Attorneys Cox and Bennett set-up lawsuit strategy for township board members during special meeting last week.
Photo: © Don Howard/Associated Newspapers of Michigan
Mar. 4, 2016 PLYMOUTH EAGLE.
Plymouth Michigan News
“If we win this, we would be taking property from the people of Detroit. I totally disagree with this. It (the property purchase) has stunk from day one and we all know it. It’s time to move on,”
Despite losses in both Wayne County Circuit and Michigan Court of Appeals, members of the Plymouth Township Board of Trustees voted 3-2 last week to take their disputed claim on 190 acres of land to the Michigan Supreme Court.
To date, the township has spent more than $77,000 in legal fees pursuing their claim on the land, part of a 323-acre parcel that was once Detroit House of Corrections property. The township purchased the land at a Wayne County tax foreclosure sale in 2011 for $606,000 which was later ruled improper by the courts, as the land has belonged to the City of Detroit since 1919 and municipal land is exempt from foreclosure by state law.
That law and the additional argument of Detroit attorneys that the city had not received adequate notice of any tax delinquency was first upheld by Wayne County Circuit Court
Judge Robert Columbo, Jr. His ruling was staunchly upheld by a three-judge appeals court panel last month. The judges further upheld the state law exempting municipally-owned property from foreclosure, despite township attorney Kevin’s Bennett’s argument before Columbo that the law states the municipal land must be for public use to qualify for such an exemption. The appeals judges ordered the land returned to the City of Detroit.
A 133-acre portion of the Detroit-owned, 323-acre site on Five Mile, west of Ridge Road, was sold to a developer in 2006. Detroit retained title to the remaining 190 acres, the subject of the legal dispute. The large parcel was never correctly split into two sections according to township and county records and tax notices for the property went to the purchaser of the smaller section . That developer never paid any taxes on any of the property and the township subsequently sent notices of that non-payment to Wayne County which eventually foreclosed on the entire 323-acre site. The land was then offered for sale to the state, which by law has the right of first refusal, and then to the township. Plymouth Township immediately purchased the land, once on the tax rolls at more than $15 million, for $606,000 plus back taxes, estimated at another $100,000.
Trustees Bob Doroshewitz and Chuck Curmi voted against spending any further legal fees, estimated at $10,000 to create a leave to appeal brief, in an attempt to overturn the court decisions while Supervisor Shannon Price, Clerk Nancy Conzelman and Trustee Mike Kelly voted in favor of continuing the legal battle. Treasurer Ron Edwards and Trustee Steve Mann, called the “architects” of the land deal, were not at the special meeting Monday.
Price told the board members that the township would be walking away from more than $220,000 if no further appeal of the court decisions were authorized.
Doroshewitz, a practicing attorney, strongly disagreed and suggested the township should accept the court decisions. “If we win this, we would be taking property from the people of Detroit. I totally disagree with this. It (the property purchase) has stunk from day one and we all know it. It’s time to move on,” he said.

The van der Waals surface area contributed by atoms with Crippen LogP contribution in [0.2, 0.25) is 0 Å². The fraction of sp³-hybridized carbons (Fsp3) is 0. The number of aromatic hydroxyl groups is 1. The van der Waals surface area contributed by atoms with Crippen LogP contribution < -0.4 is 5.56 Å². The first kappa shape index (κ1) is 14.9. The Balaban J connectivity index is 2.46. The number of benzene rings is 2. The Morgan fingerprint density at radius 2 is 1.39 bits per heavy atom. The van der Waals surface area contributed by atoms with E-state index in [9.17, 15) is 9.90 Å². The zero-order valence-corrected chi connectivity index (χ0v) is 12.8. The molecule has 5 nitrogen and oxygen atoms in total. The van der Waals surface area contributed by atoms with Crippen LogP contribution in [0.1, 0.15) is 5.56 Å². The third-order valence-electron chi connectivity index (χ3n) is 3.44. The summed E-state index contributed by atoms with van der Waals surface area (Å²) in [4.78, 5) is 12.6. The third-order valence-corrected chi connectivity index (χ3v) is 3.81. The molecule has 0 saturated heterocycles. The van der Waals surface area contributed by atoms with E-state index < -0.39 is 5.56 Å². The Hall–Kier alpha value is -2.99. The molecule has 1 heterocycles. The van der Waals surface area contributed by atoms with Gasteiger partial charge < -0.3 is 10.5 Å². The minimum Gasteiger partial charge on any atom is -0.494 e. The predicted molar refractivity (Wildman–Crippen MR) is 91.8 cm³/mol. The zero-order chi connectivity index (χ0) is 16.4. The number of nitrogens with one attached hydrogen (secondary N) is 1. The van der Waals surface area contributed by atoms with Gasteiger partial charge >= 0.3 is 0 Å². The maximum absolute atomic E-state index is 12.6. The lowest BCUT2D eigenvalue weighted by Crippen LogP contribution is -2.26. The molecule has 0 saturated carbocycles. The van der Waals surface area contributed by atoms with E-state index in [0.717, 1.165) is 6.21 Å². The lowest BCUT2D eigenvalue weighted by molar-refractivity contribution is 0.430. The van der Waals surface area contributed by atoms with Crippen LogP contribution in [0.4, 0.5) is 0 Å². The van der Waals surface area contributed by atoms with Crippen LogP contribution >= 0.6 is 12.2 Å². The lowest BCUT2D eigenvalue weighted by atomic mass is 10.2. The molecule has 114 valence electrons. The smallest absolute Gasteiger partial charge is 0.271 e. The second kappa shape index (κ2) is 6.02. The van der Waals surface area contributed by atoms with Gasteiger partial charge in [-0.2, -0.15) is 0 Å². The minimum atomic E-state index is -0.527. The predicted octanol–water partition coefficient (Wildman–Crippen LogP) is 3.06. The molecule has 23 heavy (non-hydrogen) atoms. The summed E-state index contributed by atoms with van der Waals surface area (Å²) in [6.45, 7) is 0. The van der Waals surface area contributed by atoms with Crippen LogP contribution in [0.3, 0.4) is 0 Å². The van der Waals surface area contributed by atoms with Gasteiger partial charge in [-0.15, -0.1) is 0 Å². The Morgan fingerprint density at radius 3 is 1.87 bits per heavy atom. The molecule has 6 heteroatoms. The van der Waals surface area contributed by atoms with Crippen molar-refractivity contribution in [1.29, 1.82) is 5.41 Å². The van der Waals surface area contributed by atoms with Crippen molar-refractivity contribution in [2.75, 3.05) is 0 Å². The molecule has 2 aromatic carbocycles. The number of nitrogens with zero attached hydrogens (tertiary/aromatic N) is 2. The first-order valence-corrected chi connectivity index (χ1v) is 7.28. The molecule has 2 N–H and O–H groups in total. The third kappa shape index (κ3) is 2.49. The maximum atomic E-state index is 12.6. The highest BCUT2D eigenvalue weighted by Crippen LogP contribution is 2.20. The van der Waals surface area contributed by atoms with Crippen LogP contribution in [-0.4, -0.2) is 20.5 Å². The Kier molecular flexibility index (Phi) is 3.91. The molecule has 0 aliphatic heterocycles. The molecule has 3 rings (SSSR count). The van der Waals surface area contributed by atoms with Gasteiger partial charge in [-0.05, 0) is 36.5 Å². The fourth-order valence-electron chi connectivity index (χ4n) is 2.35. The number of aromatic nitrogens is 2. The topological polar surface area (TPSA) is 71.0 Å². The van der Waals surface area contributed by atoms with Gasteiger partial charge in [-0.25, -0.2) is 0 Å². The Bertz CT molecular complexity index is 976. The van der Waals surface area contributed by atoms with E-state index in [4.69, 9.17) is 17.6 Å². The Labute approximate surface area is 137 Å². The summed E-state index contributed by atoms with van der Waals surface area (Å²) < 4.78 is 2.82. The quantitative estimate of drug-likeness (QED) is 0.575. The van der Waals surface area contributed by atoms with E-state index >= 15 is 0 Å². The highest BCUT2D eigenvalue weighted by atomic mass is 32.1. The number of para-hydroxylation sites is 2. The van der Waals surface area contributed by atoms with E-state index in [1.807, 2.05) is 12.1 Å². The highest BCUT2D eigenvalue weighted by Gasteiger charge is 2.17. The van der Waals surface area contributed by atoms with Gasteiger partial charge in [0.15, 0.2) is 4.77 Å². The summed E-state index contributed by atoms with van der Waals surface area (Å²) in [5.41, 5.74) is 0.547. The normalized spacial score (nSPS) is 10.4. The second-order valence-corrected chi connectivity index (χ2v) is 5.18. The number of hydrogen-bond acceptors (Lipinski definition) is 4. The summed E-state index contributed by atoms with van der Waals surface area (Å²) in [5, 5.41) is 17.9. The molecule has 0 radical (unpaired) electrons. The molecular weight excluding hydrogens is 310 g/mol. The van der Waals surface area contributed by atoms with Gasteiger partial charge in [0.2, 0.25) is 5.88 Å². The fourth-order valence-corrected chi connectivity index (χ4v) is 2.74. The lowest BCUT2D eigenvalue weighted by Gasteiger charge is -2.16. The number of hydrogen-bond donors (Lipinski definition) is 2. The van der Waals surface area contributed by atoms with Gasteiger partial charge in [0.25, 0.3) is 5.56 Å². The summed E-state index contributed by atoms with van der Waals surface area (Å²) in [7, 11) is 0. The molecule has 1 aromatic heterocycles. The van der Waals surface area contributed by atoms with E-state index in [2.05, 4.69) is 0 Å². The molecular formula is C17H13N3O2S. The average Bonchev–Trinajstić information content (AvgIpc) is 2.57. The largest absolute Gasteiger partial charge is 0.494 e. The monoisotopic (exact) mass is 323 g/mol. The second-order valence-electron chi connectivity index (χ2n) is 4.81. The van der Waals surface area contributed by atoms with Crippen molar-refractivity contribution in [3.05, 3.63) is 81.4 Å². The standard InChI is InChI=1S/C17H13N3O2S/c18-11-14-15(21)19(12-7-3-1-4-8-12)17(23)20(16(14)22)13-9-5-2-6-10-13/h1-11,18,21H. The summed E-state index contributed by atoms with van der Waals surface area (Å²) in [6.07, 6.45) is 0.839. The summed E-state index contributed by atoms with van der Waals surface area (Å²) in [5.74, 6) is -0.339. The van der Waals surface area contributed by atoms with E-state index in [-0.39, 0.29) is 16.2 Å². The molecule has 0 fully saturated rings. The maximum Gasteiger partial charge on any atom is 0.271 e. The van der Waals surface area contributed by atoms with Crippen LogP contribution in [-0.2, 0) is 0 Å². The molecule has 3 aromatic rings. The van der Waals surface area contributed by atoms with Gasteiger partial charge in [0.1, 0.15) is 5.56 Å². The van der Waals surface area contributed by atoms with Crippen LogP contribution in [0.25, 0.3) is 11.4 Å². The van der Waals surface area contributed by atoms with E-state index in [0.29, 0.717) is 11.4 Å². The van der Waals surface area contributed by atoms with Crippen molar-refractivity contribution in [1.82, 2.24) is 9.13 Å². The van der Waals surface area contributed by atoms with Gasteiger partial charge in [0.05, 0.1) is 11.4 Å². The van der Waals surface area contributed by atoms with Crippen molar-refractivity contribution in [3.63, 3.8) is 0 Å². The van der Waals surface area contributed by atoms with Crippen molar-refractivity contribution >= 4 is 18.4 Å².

Cox said that the continued legal wrangling would keep pressure on Wayne County and attorneys at the City of Detroit during negotiations for a return of taxes paid by the township on the land. The appeals court decision precludes the county from collecting any back taxes from the City of Detroit, Cox said. He insisted that filing for a hearing before the state Supreme Court would put pressure on the City of Detroit and Wayne County to reach a settlement agreement and refund taxes to Plymouth Township.
State Supreme Court Justice Brian Zahara presided over Price’s ceremonial swearing-in at his first board of trustees meeting as supervisor last April. Justice Stephen J. Markham was previously an attorney with Miller-Canfield, Paddock and Stone, based in Detroit, where Trustee Steve Mann is now employed.
Despite Price’s opening comments contending that it was Wayne County that sent the tax notices and set the foreclosure and subsequent tax sale of the land, spokesmen from the office of the Wayne County Treasurer have repeatedly stated that their actions in the tax notifications, foreclosure proceedings and subsequent tax sale were based solely on information and records provided by Plymouth Township and that the county has no legal exposure in the matter. Deputy Treasurer Eric Sabree re-affirmed the statements Wayne County attorney Jacob Ghannam recited in the circuit court trial before Columbo, disavowing any error on the part of the treasurer’s office in the matter.
Bennett claims that the developer who purchased the 133-acre parcel had an agreement with Detroit to file the land-split documentation, and that the township acted in good faith in the purchase of the land at the tax sale.
Detroit attorneys disputed that claim in their court filings, however, and suggested that the township was culpable in “engineering” the mailing of tax notices to the incorrect owner and then to the incorrect address in an effort to benefit from “a windfall” at the expense of the City of Detroit.
Cox, however, claims that the City of Detroit is being “unfairly enriched” at the expense of Plymouth Township which paid taxes on the land as part of the foreclosure sale purchase and since that time.
Staff Writer Don Howard contributed to this story.